The Summer Game in Fall


The Saturday night movie was “Trouble With the Curve,” the latest Clint Eastwood offering.  A rom-com with professional complications and a baseball backdrop.  You can’t screw up baseball – the owners have proven that, try as they might – but you can make a predictable, formulaic rom-com, and that’s what they’ve done here.  It’s not exactly paint-by-numbers, but they’re not painting the corners, either.  The characters are, for the most part, barely one-dimensional and overplayed, at that.  Even the final, dramatic showdown between pitcher and catcher misses an obvious trick.

The movie aspires to be a sort of anti-“Moneyball,” with Clint playing an aging scout who thinks his eyes and ears can tell him stuff that the kids’ computers can’t.  That baseball is cruel and unfair won’t be news to fans.  But that it compounds the normal cruelty of high school athletes may come as a surprise to some.  The games are what they are, but the action for the scouts isn’t in the results, but the process.  The reason you need scouts for high school is that any major league prospect is going to so outclass his competition that the results at that level don’t suffice to distinguish between prospects and true star power.  But remember, in “Moneyball,” the whiz kids weren’t using SABRmetrics to scout high schoolers, but under-valued major- and minor-leaguers.  So the portrait of baseball resembles an Escher drawing – the details are right, but they’re placed in a world that doesn’t exist.

Clint and Amy Adams as his daughter turn in nice performances, as does Justin Timberlake, and while neither of the two younger actors has the resume of Eastwood, they can hold their own on the screen with him.  Eastwood is smart enough to know that actors bring their body of work with them to whatever new roles they play, and some skillful use of some footage of a younger Clint helps allude to the outside-the-rules Eastwood that we all remember.

Two, maybe two-and-a-half stars.  As usual, the real game is better.

Especially when your childhood team is finally playing meaningful ball in September.  In this case, that’s the Orioles.  September 2007 was magical here, and I was working a block away from Coors Field.  I got to see a couple of Rockies wins during that stretch, saw the play-in game against the Padres, and saw the two NLCS wins against Arizona, including the clincher that sent them to the Series.  But there’s nothing quite like seeing the team you rooted for as a kid go to the playoffs.

I subscribe to the MLB.com radio broadcats at something like $15/year, and Joe Angel is back doing the games after a purgatory in Yankeeland.  In fact, even as I write this, I’m listening to the Orioles broadcast, and watching the Yankees play the A’s on TV.  Would that it were the other way around, but TBS seems to have some sort of contract that requires them to show Yankees games.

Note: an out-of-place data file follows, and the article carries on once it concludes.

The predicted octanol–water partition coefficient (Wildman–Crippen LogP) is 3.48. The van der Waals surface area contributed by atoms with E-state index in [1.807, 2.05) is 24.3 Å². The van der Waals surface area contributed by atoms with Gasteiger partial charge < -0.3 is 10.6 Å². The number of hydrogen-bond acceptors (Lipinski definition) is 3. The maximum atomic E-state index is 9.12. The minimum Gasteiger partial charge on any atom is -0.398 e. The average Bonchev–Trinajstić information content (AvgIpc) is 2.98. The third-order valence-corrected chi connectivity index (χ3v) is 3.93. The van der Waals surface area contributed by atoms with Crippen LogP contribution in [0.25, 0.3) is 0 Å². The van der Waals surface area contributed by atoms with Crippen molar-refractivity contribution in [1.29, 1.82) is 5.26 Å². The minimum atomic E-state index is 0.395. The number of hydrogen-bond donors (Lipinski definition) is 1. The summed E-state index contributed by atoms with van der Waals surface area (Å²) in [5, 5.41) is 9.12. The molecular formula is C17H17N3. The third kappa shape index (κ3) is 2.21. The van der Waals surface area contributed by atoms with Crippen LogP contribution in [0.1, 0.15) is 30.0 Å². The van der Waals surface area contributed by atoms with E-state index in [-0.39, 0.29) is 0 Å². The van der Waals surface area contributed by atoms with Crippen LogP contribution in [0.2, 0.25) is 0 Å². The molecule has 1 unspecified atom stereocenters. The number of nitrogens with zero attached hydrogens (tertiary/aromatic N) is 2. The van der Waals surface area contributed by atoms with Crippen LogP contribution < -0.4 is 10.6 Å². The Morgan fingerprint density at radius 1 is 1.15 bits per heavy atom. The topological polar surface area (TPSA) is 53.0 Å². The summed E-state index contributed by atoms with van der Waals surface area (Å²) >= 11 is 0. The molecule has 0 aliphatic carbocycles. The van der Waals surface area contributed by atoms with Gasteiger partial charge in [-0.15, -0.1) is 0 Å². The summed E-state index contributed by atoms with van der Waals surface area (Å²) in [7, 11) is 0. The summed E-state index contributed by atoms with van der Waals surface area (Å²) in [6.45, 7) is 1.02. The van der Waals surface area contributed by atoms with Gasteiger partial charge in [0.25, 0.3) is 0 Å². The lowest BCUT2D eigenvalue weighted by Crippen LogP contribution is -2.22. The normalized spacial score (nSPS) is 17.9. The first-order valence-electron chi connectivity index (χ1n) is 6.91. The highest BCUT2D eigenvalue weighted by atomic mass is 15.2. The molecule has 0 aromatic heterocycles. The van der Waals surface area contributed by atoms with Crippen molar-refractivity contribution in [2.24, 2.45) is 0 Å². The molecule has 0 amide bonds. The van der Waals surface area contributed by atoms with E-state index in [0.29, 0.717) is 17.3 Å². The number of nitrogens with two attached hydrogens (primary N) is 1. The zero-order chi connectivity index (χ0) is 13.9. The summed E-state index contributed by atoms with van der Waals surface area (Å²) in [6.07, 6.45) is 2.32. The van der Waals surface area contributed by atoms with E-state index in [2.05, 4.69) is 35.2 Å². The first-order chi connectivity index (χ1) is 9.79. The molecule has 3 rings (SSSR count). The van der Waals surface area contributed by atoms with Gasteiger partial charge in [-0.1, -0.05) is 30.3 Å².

On the rare occasions that the Orioles have been on television it’s been fun to see Camden Yards full again,and the ads for local brands that I had forgotten about, like High’s Ice Cream.  Camden Yards was the first of the retro ballparks, and still one of the best, with the warehouse in right field, and the Bromoseltzer Tower in past center.  It replaced one of the other trendsetter parks, Memorial Stadium, which doubled for the Colts, and really long-time Orioles fans watched a lot of games there.

So one thing that’s been a little disheartening is the crowd cheers.  In Memorial Stadium, there was a guy name “Wild” Bill Hagy who used to lead a cheer from Section 34, spelling out “O-R-I-O-L-E-S” with his body as the crowd shouted out the letters.  There’s even a blog named for it.  Now, it’s basically the same soundtrack as here in Colorado, so it’s probably the same soundtrack as most parks these days.  I know “franchise” implies a certain uniformity of product, but I don’t think that means that the experience has to be the same at every ballpark.  You want to think there’s something different about your team, that just because the players are interchangeable these days, doesn’t mean the teams are.

You like to think that the team’s success is the payoff for all those old fans who’ve suffered through 15 years of losing seasons, and then you realize that by definition, there just aren’t that many who will stay interested through that kind of a spell.  And when you talk about a cheer they haven’t used in 20 years, you sound like the guy 20 years ago who was reminiscing about how hard it was to pick up the ball against the white shirts in center field in Memorial Stadium.

But you know, who cares?  O-R-I-O-L-E-S!